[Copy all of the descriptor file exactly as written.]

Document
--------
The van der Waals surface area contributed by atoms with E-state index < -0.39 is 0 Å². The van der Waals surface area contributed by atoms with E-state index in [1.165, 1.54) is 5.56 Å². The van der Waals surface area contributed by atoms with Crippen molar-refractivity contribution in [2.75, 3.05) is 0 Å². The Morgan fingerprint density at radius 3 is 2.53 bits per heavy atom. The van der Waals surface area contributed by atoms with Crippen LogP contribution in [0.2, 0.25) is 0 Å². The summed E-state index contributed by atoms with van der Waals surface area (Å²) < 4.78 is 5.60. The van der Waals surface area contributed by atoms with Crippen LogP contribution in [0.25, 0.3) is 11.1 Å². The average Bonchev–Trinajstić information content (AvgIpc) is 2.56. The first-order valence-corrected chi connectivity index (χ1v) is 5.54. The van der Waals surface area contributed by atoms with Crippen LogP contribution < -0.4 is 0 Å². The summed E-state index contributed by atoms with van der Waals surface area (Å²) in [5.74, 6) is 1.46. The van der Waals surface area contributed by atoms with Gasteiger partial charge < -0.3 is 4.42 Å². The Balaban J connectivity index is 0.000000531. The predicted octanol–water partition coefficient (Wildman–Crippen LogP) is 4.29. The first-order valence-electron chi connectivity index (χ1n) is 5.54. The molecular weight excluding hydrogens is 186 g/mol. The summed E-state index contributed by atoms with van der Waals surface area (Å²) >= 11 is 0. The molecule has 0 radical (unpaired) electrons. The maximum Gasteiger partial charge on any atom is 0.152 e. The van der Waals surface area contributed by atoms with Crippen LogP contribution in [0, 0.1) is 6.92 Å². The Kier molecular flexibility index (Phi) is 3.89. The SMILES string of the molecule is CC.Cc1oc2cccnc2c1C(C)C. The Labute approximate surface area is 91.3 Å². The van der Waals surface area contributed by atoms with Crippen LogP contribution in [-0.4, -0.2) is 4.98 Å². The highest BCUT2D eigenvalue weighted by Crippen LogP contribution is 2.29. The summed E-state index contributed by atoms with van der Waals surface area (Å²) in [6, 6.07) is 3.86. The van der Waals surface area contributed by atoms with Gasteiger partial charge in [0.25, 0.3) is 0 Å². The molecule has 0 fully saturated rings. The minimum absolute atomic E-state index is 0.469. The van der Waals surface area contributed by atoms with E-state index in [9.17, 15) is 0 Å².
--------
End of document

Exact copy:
The van der Waals surface area contributed by atoms with E-state index < -0.39 is 0 Å². The van der Waals surface area contributed by atoms with E-state index in [1.165, 1.54) is 5.56 Å². The van der Waals surface area contributed by atoms with Crippen molar-refractivity contribution in [2.75, 3.05) is 0 Å². The Morgan fingerprint density at radius 3 is 2.53 bits per heavy atom. The van der Waals surface area contributed by atoms with Crippen LogP contribution in [0.2, 0.25) is 0 Å². The summed E-state index contributed by atoms with van der Waals surface area (Å²) < 4.78 is 5.60. The van der Waals surface area contributed by atoms with Crippen LogP contribution in [0.25, 0.3) is 11.1 Å². The average Bonchev–Trinajstić information content (AvgIpc) is 2.56. The first-order valence-corrected chi connectivity index (χ1v) is 5.54. The van der Waals surface area contributed by atoms with Crippen LogP contribution < -0.4 is 0 Å². The summed E-state index contributed by atoms with van der Waals surface area (Å²) in [5.74, 6) is 1.46. The van der Waals surface area contributed by atoms with Gasteiger partial charge < -0.3 is 4.42 Å². The Balaban J connectivity index is 0.000000531. The predicted octanol–water partition coefficient (Wildman–Crippen LogP) is 4.29. The first-order valence-electron chi connectivity index (χ1n) is 5.54. The molecular weight excluding hydrogens is 186 g/mol. The summed E-state index contributed by atoms with van der Waals surface area (Å²) >= 11 is 0. The molecule has 0 radical (unpaired) electrons. The maximum Gasteiger partial charge on any atom is 0.152 e. The van der Waals surface area contributed by atoms with Crippen LogP contribution in [0, 0.1) is 6.92 Å². The Kier molecular flexibility index (Phi) is 3.89. The SMILES string of the molecule is CC.Cc1oc2cccnc2c1C(C)C. The Labute approximate surface area is 91.3 Å². The van der Waals surface area contributed by atoms with Crippen LogP contribution in [-0.4, -0.2) is 4.98 Å². The highest BCUT2D eigenvalue weighted by Crippen LogP contribution is 2.29. The summed E-state index contributed by atoms with van der Waals surface area (Å²) in [6, 6.07) is 3.86. The van der Waals surface area contributed by atoms with Gasteiger partial charge in [0.25, 0.3) is 0 Å². The molecule has 0 fully saturated rings. The minimum absolute atomic E-state index is 0.469. The van der Waals surface area contributed by atoms with E-state index in [9.17, 15) is 0 Å².